It all seemed fine since I have coverage through my current workplace but then I started looking into travel insurance for the three months I’ll be travelling after I leave my job. There are no travel insurance or healthcare coverage options for non-resident Canadians unless they are a permanent resident of another country, or they have travel insurance coverage through their workplace.

To purchase travel insurance, you must be a permanent resident somewhere. For example, to list Canada as your country of permanent residency, you must be registered with MSP within your province. For British Columbia, if you’ve declared yourself as permanently moved, you can only regain MSP coverage by moving back to BC for six months (you can purchase insurance for the time period before MSP kicks in). I am not a permanent resident of Kazakhstan and I will of course not be covered by my workplace once I leave and so I am not eligible for travel insurance.

Basically, from the time I leave my employment in Kazakhstan, until six months after I move back to British Columbia or gain employment in a different country with a workplace that provides medical coverage, I have no medical coverage options. I’m kicking myself because it was reasonable to assume that I’d be travelling after my contract and possibly not moving back to BC and so I should’ve continued my MSP payments.

My last hope is in talking with World Nomads but it’s not looking promising.

Lesson learned: if you’re moving from Canada (specifically BC), do not register yourself as permanently moving if:

  • You are not a permanent resident of another country.
  • You are not getting healthcare coverage through your workplace.
  • You get healthcare coverage through your workplace but you plan on travelling once your contract is finished.

Now if you’ll excuse me, I’m going to continue drinking my tears from this delightful mug I purchased on Saturday.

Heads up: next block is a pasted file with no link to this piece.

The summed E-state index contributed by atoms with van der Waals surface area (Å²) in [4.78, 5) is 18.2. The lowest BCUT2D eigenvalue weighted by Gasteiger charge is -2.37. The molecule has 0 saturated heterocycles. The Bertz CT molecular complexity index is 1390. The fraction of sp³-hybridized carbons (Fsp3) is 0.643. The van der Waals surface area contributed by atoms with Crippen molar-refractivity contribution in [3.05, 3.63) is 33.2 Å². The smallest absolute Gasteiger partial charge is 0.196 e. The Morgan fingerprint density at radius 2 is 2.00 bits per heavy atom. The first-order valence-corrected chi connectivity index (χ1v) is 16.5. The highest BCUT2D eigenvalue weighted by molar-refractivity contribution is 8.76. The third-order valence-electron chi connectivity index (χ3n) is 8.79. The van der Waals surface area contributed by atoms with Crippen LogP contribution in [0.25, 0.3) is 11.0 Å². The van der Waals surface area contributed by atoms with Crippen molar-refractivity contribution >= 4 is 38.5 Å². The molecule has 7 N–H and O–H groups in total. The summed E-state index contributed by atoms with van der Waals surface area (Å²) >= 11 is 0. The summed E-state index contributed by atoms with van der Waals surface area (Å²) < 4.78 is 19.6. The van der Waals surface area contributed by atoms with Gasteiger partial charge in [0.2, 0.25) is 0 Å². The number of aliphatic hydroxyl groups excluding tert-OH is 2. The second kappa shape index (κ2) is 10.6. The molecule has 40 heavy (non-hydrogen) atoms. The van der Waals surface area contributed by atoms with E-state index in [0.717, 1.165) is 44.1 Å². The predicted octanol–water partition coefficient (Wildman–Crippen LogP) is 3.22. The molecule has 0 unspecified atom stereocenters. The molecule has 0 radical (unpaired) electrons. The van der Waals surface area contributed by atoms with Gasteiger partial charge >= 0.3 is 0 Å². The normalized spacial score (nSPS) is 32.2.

How to Buy a Winter Coat

My co-worker told me that I am the “most coat-averse person” she’s ever met because my winter coat of choice is to layer 2-3 sweaters. I’m not sure why I dislike winter coats so much. I was born in Yellowknife so this is my habitat of origin. But I clearly remember when I was 5 years-old, living in temperate Vancouver, my parents told me to put on a coat before going to play outside. I refused and then they formed an ultimatum: I had to put on the coat or come back inside. I agreed by bursting into tears and making no physical effort to help while they put the coat on me. The neighbour kids were all slightly older and I think wearing a coat made me feel like a baby. But crying in front of them was totally cool.

I have grown to appreciate coats. But often I feel I’ve picked the wrong coat and I’m overdressed in both style and temperature, or it starts raining and I’m not wearing my rain coat, or I like a coat with jeans but it makes me look like a mushroom when I wear it with dresses. The 2-3 sweater combo never lets me down.

It wasn’t until I went for a run one morning last week and my phone died because it was so cold and I got frostbite all over my legs that I finally relented and put on my winter coat on my way to work.

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It was very pretty that day, though.

A winter coat is essential here and unless you were previously living in Edmonton, Alaska, or Yakutsk, you will have to buy one. I think it’s generally cheaper to buy one here and then you’re not taking up valuable luggage space. And the cheapest place in town to buy one is the bazaar.